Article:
• Her message was simple. God’s grace is a gift rather than something to be earned and, as such, can’t be taken away.

  16. Loved Girls Night Out! A nearby community has a “Girls night out” during hunting season . There should be frequent ones!
    I enjoy your books so much. I have read every one and because I can’t find an author I enjoy as much, am starting over, ha ha.
    I used to be a speed reader but now that I am retired, I read more carefully and enjoy tidbits I missed the first time!

  17. Great blog! Thx for my back space, JA! It’s so appreciated. At 74, I thought I was winding down, but have become more energetic in the past months. Overnight house guests and cooking Thanksgiving dinner are on my menu, ever since my mother passed the apron to me in 2003. She had done it for so many years as my brother and I grew up, besides having a full-time job outside the home. How I wish I’d let her know then how much I admire her. I miss her every day. She gave us kids a good grounding for life without her.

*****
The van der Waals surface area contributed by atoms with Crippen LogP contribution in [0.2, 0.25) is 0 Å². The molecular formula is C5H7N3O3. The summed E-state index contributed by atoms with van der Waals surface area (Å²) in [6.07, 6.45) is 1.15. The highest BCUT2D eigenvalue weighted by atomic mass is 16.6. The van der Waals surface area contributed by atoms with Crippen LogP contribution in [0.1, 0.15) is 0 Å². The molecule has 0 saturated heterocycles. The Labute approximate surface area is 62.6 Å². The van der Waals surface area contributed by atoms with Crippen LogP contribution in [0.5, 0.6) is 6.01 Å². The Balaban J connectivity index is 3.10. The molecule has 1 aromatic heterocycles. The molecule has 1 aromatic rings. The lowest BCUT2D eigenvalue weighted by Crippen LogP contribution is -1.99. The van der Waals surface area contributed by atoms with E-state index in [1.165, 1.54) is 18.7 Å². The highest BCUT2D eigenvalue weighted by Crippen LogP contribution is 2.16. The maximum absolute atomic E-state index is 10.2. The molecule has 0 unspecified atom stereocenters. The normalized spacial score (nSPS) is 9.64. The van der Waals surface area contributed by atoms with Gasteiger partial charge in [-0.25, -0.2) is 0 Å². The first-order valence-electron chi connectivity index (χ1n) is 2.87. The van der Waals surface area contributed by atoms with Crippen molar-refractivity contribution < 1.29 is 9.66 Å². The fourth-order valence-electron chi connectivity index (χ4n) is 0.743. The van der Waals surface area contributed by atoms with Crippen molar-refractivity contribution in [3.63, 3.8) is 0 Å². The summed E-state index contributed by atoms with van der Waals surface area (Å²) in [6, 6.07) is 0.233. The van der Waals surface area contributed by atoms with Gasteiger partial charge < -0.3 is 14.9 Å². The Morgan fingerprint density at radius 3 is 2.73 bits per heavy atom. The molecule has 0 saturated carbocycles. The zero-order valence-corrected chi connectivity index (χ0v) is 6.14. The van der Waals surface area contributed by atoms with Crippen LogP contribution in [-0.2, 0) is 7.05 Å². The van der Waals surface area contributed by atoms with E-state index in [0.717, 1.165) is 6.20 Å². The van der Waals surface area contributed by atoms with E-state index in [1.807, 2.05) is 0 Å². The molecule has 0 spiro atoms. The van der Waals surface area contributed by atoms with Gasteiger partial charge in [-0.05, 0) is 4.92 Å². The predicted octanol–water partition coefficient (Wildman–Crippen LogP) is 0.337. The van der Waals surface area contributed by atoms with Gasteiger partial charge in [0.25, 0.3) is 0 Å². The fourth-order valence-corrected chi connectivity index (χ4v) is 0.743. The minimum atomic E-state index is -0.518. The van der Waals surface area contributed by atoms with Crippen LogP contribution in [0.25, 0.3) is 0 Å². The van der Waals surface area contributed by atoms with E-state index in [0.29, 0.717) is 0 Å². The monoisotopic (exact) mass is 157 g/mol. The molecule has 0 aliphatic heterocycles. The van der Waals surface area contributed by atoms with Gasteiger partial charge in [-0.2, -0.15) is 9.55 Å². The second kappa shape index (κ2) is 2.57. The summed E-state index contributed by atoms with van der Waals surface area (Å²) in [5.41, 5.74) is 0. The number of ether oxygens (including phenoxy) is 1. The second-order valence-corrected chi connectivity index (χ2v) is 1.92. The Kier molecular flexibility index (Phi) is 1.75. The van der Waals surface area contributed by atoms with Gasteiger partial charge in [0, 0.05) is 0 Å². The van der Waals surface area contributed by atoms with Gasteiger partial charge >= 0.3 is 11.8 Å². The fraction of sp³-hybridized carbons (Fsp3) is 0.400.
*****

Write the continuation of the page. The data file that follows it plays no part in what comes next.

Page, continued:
18. I made a screenshot of your backspace and will print it out for myself. Sometimes my sister and I have phone conversations where I could really use that for my brain before I speak!